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Model behavior

Lori Baker

From your smartphone’s weather app telling you it will rain on Friday to the “check engine” light in your car to the safety of the airplane you’re about to board, computational modeling touches your life every day. 

What is it? Combining the power of mathematics, physics and computer science, researchers replicate real-world events using computer simulations. The computers can then predict what’s happening — or could happen — in complex situations, from weather forecasting and aircraft flight to earthquakes and pandemics.

Unleashing data to curb a pandemic

A recent surge in the COVID-19 outbreak in Arizona and throughout the country has left people gripped with uncertainty as they confront countless questions, from whether breakthrough cases are now the norm to when booster shots might be needed. Without concrete answers amid a new wave of the virus, public policy makers, health care leaders and corporate executives struggle to formulate plans on whether to renew mask mandates, roll back reopenings or stay the course.

Filling the information void is Arizona State University’s COVID-19 modeling task force, Modeling Emerging Threats for Arizona (METAz). Led by Timothy Lant, director of program development at ASU’s Biodesign Institute, the task force includes Megan Jehn, associate professor in the School of Human Evolution and Social Change who teaches courses in epidemiology, global health and quantitative research methods; Anna R. Muldoon, co-author of “COVID-19 Conspiracy Theories” and graduate student in the School for the Future of Innovation in Society; and Heather M. Ross, a clinical associate professor who holds a joint appointment in the School for the Future of Innovation in Society and the Edson College of Nursing and Health Innovation

The experts in epidemiological modeling have emerged as leading providers of data about the coronavirus and its rapid spread in the state, helping government, businesses and individuals make informed decisions on how best to protect human health and well-being. 

The task force’s data feeds an online interactive dashboard that has become the state’s go-to site for COVID-19 trends. It informs public officials of hot spots and hospital capacity and citizens about the virus’ trajectory in Arizona, allowing users to compare statewide data to the nation and look at transmission rates county-by-county as well as new vaccines by gender, age and ethnicity. 

Using epidemiological modeling to save lives

“One of the big things we focused on with our models was hospital capacity,” Ross says. “We were able to let public officials and health care officials know what they would need in terms of COVID beds and nurses to care for patients. Hospitals were then able to make adjustments, such as canceling elective surgeries, and the public stayed away from the emergency room for things that weren’t true emergencies. By making some of those adjustments, we were able to make sure that everyone who needed an ICU bed in the state of Arizona was able to get an ICU bed.”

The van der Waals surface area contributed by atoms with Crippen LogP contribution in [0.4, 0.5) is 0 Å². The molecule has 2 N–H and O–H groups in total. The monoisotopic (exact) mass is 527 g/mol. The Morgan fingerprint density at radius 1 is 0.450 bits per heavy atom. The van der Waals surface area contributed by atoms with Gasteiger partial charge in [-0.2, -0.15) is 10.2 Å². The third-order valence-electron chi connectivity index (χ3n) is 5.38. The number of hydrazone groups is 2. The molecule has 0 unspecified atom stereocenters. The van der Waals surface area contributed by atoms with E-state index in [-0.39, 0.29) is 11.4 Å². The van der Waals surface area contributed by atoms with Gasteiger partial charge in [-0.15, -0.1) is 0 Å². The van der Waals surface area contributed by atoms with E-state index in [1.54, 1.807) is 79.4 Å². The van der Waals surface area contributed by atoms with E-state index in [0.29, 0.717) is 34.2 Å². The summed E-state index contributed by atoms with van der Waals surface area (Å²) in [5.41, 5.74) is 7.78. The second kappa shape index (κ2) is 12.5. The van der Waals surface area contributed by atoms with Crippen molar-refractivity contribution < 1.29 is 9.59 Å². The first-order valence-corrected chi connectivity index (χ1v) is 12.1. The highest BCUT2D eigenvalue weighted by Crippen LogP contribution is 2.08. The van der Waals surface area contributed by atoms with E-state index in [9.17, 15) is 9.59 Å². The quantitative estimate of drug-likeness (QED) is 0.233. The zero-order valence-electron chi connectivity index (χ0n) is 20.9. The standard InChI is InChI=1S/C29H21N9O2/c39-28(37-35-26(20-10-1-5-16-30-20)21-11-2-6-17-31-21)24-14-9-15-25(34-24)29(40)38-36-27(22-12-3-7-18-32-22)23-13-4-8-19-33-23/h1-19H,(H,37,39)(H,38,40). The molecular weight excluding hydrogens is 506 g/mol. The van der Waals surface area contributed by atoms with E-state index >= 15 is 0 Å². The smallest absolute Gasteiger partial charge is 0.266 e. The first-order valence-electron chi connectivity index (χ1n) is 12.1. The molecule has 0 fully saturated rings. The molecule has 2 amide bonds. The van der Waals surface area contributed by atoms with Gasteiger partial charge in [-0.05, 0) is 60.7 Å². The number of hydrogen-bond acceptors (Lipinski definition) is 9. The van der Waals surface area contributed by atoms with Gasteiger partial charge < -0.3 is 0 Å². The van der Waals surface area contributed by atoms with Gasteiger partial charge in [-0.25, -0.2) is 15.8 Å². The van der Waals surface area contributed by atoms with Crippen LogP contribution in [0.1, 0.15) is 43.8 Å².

The team also warned of the dangers of eliminating mask mandates too soon as Gov. Doug Ducey granted local governments autonomy to establish their own health and safety measures to fight rising COVID-19 cases last summer.

“I’m confident that our model helped some public officials retain their masking policies,” Ross says. “And we know that those masking policies helped save some people’s lives.”

We were able to make sure that everyone who needed an ICU bed in the state of Arizona was able to get an ICU bed.”

ASU Clinical Associate Professor Heather M. Ross

“Similarly, we were able to raise the alarm around Thanksgiving, when our epidemiological model showed that household gatherings where people were unmasked in closed spaces would lead to an even bigger surge,” she adds. “And, indeed, that’s exactly what happened.” 

A glimpse into the future

ASU’s COVID-19 pandemic modeling efforts revealed important lessons for the future, such as the need for a better public health data infrastructure for health officials to identify hot spots and inform reopening decisions. 

“We really need to close some of the gaps to get better at our public health surveillance and reporting at the state and county level so that we have real-time data that’s feeding these models to make them more accurate,” Jehn says. 

Meanwhile, pandemic modeling tools and data dashboards developed at ASU will prove to be as useful in the future as today. Lant reminds us that “we really have no reason to anticipate that COVID-19 is going to go away because there’s so much evidence to the contrary.” 

What’s next? METAz is now taking a look at the future endemic phase of the coronavirus, when the virus will be continually present but affecting a relatively small number of people.

As scientists hone more powerful algorithms for disease forecasting, Lant foresees the day you’ll be able to check an app to monitor infectious diseases in your community — much like using a weather app that predicts sunny skies, rainfall and humidity. 

“The National Weather Service has evolved into a global system of weather forecasting that includes sensors, computer models and high-performance computing infrastructure,” Lant says. “Researchers have taken science and brought it to the point that we get weather reports in our homes by watching TV or checking an app. Likewise, the understanding infectious diseases could advance to the point that we could check an app to see how much disease is around.”

Top image by Jason Drees